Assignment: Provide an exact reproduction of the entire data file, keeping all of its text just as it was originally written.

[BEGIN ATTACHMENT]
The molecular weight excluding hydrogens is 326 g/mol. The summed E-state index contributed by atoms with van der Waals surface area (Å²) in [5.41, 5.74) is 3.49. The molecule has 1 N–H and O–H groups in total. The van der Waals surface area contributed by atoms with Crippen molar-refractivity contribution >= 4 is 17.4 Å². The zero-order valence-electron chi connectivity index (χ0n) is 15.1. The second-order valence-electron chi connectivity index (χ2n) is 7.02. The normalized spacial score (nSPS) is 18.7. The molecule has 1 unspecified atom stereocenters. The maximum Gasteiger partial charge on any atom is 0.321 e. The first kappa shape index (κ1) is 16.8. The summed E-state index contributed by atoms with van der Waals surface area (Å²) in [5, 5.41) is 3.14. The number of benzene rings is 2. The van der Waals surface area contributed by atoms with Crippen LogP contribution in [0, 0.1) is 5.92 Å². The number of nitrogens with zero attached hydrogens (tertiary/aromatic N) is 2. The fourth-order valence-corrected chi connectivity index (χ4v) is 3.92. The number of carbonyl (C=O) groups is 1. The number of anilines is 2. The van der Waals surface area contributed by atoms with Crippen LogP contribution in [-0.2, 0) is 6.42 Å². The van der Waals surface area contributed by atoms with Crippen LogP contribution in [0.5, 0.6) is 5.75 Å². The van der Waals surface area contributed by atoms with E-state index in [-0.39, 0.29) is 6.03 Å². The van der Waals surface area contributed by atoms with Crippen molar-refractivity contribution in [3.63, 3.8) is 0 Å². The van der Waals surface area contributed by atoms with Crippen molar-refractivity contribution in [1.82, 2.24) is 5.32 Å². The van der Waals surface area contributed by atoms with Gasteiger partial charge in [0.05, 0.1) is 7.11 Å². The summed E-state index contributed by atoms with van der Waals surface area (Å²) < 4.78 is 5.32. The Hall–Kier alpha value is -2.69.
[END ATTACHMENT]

The molecular weight excluding hydrogens is 326 g/mol. The summed E-state index contributed by atoms with van der Waals surface area (Å²) in [5.41, 5.74) is 3.49. The molecule has 1 N–H and O–H groups in total. The van der Waals surface area contributed by atoms with Crippen molar-refractivity contribution >= 4 is 17.4 Å². The zero-order valence-electron chi connectivity index (χ0n) is 15.1. The second-order valence-electron chi connectivity index (χ2n) is 7.02. The normalized spacial score (nSPS) is 18.7. The molecule has 1 unspecified atom stereocenters. The maximum Gasteiger partial charge on any atom is 0.321 e. The first kappa shape index (κ1) is 16.8. The summed E-state index contributed by atoms with van der Waals surface area (Å²) in [5, 5.41) is 3.14. The number of benzene rings is 2. The van der Waals surface area contributed by atoms with Crippen LogP contribution in [0, 0.1) is 5.92 Å². The number of nitrogens with zero attached hydrogens (tertiary/aromatic N) is 2. The fourth-order valence-corrected chi connectivity index (χ4v) is 3.92. The number of carbonyl (C=O) groups is 1. The number of anilines is 2. The van der Waals surface area contributed by atoms with Crippen LogP contribution in [-0.2, 0) is 6.42 Å². The van der Waals surface area contributed by atoms with Crippen LogP contribution in [0.5, 0.6) is 5.75 Å². The van der Waals surface area contributed by atoms with E-state index in [-0.39, 0.29) is 6.03 Å². The van der Waals surface area contributed by atoms with Crippen molar-refractivity contribution in [3.63, 3.8) is 0 Å². The van der Waals surface area contributed by atoms with Crippen molar-refractivity contribution in [1.82, 2.24) is 5.32 Å². The van der Waals surface area contributed by atoms with Gasteiger partial charge in [0.05, 0.1) is 7.11 Å². The summed E-state index contributed by atoms with van der Waals surface area (Å²) < 4.78 is 5.32. The Hall–Kier alpha value is -2.69.